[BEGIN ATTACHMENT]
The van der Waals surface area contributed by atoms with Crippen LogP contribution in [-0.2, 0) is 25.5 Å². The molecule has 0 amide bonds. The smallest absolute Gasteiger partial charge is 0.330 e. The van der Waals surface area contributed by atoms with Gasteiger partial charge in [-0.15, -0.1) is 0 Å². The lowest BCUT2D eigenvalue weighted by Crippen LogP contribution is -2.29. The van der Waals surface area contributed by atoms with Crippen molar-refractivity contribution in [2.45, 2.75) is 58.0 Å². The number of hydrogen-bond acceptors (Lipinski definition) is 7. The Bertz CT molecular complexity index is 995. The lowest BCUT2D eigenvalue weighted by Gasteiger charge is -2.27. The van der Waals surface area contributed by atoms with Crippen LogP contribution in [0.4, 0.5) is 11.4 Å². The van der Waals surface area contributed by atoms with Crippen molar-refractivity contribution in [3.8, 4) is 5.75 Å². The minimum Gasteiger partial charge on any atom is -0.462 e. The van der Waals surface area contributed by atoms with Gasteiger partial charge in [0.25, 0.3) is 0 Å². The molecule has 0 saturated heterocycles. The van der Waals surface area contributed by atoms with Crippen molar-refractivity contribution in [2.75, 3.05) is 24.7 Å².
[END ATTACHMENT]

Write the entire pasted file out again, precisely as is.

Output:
The van der Waals surface area contributed by atoms with Crippen LogP contribution in [-0.2, 0) is 25.5 Å². The molecule has 0 amide bonds. The smallest absolute Gasteiger partial charge is 0.330 e. The van der Waals surface area contributed by atoms with Gasteiger partial charge in [-0.15, -0.1) is 0 Å². The lowest BCUT2D eigenvalue weighted by Crippen LogP contribution is -2.29. The van der Waals surface area contributed by atoms with Crippen molar-refractivity contribution in [2.45, 2.75) is 58.0 Å². The number of hydrogen-bond acceptors (Lipinski definition) is 7. The Bertz CT molecular complexity index is 995. The lowest BCUT2D eigenvalue weighted by Gasteiger charge is -2.27. The van der Waals surface area contributed by atoms with Crippen LogP contribution in [0.4, 0.5) is 11.4 Å². The van der Waals surface area contributed by atoms with Crippen molar-refractivity contribution in [3.8, 4) is 5.75 Å². The minimum Gasteiger partial charge on any atom is -0.462 e. The van der Waals surface area contributed by atoms with Gasteiger partial charge in [0.25, 0.3) is 0 Å². The molecule has 0 saturated heterocycles. The van der Waals surface area contributed by atoms with Crippen molar-refractivity contribution in [2.75, 3.05) is 24.7 Å².